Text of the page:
The biological relationship between parents and children also matters to the young. Studies suggest that biological parents invest more money and time in their offspring than do stepparents (Anne Case et al. 2000. “How Hungry is the Selfish Gene?” Economic Journal 110: 781-804). New research by University of Arizona psychologist Bruce Ellis also suggests that the physical presence of a biological father is important for the sexual development of girls. Specifically, he thinks that one reason that girls who live apart from their biological father develop sexually at an earlier age than girls who live with their biological father is that they are more likely to be exposed to the pheromones—biological chemicals that convert sexual information between persons—of unrelated males. This scientific fact is quite relevant to the important issue of preventing early teenage pregnancy. Available data clearly suggest that one reason marriage between a man and a woman is so valuable is that it helps to bind a child’s biological parents to the child over the course of her life.
Although those of us in the Constitutional Commission, led by the late Justice Cecilia Munoz Palma, did not have access to these data that I have presented, it is now clear that our basic instincts and philosophical beliefs about the family are strongly supported by social science research. Sara McLanahan and Gary Sandefur, sociologists at Princeton and Wisconsin, respectively, sum up the reasons that marriage matters for children welfare in the following way: “If we were asked to design a system of making sure that children’s basic needs were met, we would probably come up with something quite similar to the two-parent ideal. Such a design, in theory, would not only ensure that children had access to the time and money of two adults, it also would provide a system of checks and balances that promoted quality parenting. The fact that both parents have a biological connection to the child would increase the likelihood that the parents would identify with the child and be willing to sacrifice for that child, and it would reduce the likelihood that either parent would abuse the child.”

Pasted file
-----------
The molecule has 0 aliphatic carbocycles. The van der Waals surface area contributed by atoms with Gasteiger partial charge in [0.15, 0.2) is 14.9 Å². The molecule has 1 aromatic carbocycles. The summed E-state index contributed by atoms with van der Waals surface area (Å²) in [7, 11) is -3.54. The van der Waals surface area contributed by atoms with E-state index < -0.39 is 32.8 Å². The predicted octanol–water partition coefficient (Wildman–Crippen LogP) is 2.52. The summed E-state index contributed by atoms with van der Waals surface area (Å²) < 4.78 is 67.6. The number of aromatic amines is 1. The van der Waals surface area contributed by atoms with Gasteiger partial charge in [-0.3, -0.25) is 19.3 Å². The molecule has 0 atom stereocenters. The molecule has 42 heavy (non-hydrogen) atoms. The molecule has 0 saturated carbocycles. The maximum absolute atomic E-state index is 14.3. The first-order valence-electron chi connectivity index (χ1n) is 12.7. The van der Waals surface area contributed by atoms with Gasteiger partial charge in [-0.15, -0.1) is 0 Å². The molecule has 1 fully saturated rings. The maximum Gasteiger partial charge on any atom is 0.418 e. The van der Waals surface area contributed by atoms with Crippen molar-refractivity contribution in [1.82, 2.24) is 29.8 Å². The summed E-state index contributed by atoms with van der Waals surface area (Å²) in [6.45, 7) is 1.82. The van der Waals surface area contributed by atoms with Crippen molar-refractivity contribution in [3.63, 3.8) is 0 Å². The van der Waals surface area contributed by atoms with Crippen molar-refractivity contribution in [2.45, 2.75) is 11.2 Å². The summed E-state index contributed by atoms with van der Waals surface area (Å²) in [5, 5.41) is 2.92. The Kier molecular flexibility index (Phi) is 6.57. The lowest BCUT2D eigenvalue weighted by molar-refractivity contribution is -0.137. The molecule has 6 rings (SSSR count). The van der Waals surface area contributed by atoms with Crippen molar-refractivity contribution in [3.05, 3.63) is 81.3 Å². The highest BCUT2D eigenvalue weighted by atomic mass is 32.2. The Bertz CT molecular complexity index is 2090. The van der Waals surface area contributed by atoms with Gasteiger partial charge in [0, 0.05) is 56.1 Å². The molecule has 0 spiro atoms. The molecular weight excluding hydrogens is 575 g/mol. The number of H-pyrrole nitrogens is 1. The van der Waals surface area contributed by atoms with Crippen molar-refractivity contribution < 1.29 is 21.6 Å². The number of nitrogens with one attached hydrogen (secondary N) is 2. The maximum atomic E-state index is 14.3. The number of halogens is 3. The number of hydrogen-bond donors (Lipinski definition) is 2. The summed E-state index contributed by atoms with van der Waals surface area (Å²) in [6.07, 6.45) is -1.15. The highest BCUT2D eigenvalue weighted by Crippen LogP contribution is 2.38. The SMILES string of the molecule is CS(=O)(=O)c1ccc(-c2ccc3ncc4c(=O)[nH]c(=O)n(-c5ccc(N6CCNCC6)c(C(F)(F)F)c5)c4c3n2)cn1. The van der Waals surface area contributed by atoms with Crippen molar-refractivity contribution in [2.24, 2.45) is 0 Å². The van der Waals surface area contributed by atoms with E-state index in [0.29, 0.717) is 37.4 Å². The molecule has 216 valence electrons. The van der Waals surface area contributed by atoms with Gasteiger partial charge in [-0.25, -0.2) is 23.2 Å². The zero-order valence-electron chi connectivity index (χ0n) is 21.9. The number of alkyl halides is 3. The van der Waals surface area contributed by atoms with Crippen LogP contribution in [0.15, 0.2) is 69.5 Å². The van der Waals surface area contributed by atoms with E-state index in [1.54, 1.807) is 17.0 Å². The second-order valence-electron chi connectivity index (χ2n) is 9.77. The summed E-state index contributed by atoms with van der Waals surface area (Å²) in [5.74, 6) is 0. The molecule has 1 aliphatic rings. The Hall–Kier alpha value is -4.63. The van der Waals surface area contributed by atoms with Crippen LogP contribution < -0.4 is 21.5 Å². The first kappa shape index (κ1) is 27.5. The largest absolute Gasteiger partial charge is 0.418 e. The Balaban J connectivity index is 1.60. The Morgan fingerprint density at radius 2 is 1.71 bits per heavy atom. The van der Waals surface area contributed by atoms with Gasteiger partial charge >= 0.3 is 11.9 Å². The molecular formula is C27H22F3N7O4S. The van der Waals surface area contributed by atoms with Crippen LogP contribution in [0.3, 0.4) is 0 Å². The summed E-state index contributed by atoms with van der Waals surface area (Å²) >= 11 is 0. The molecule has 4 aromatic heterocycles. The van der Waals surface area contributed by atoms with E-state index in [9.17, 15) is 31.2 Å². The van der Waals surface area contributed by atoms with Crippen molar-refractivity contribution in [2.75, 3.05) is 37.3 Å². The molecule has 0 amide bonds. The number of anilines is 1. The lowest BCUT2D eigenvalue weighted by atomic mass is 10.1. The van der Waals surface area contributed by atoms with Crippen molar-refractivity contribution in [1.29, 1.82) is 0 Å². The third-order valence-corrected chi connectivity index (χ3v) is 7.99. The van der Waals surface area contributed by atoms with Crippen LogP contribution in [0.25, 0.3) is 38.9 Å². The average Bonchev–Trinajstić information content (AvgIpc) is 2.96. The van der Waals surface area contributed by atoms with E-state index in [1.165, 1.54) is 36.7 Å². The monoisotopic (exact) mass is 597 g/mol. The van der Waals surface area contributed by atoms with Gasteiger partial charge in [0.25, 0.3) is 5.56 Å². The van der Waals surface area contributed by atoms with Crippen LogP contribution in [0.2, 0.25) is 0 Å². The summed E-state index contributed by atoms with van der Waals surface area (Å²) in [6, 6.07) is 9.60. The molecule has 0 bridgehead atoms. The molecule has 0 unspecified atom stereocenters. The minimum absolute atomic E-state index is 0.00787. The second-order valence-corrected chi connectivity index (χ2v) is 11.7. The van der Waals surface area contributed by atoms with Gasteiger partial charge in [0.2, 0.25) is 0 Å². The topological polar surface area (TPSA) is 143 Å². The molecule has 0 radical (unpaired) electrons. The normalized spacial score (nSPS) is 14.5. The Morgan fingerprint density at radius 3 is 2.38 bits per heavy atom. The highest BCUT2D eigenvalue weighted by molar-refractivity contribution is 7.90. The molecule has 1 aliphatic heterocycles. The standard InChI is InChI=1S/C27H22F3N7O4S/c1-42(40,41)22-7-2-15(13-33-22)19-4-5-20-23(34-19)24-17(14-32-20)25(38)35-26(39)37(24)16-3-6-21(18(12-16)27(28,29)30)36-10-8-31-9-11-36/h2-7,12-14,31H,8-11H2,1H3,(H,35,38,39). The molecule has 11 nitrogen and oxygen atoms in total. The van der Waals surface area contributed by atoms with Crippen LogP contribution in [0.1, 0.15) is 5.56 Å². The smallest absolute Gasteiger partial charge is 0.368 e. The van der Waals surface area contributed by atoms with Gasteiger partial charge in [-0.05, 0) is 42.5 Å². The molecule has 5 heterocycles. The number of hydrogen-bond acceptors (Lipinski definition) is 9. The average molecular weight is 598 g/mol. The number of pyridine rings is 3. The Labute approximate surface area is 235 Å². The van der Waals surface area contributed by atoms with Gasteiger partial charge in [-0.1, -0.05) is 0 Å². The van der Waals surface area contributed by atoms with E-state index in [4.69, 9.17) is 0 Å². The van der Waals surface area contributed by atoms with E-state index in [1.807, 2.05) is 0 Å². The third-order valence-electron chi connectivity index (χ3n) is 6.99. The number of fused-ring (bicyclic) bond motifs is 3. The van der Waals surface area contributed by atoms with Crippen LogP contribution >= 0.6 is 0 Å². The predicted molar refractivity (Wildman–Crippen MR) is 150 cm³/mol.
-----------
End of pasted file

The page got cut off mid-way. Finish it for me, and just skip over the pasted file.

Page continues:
Many societies, especially in the Western World, have experimented over the last few decades with various alternatives to the traditional marriage institution as a lifetime union between a man and a woman. The evidence is now clear: children raised in married, intact families generally do better in every area of life than those raised in various alternative family structures. Since children are the future of any society, we should therefore strongly implement the following provision of the Philippine Constitution: “Marriage, as an inviolable social institution, is the foundation of the family and shall be protected by the State” (Article XV, Section 2). I would go further. I would suggest an amendment to this article as follows: Section 2 should read: Marriage, the union between a man and a woman in an inviolable social institution, is the foundation of the family and shall be protected by the State. Those who would like to read more about “Marriage and the Public Good” should log on to www.princetonprinciples.org. For comments, my email address is firstname.lastname@example.org.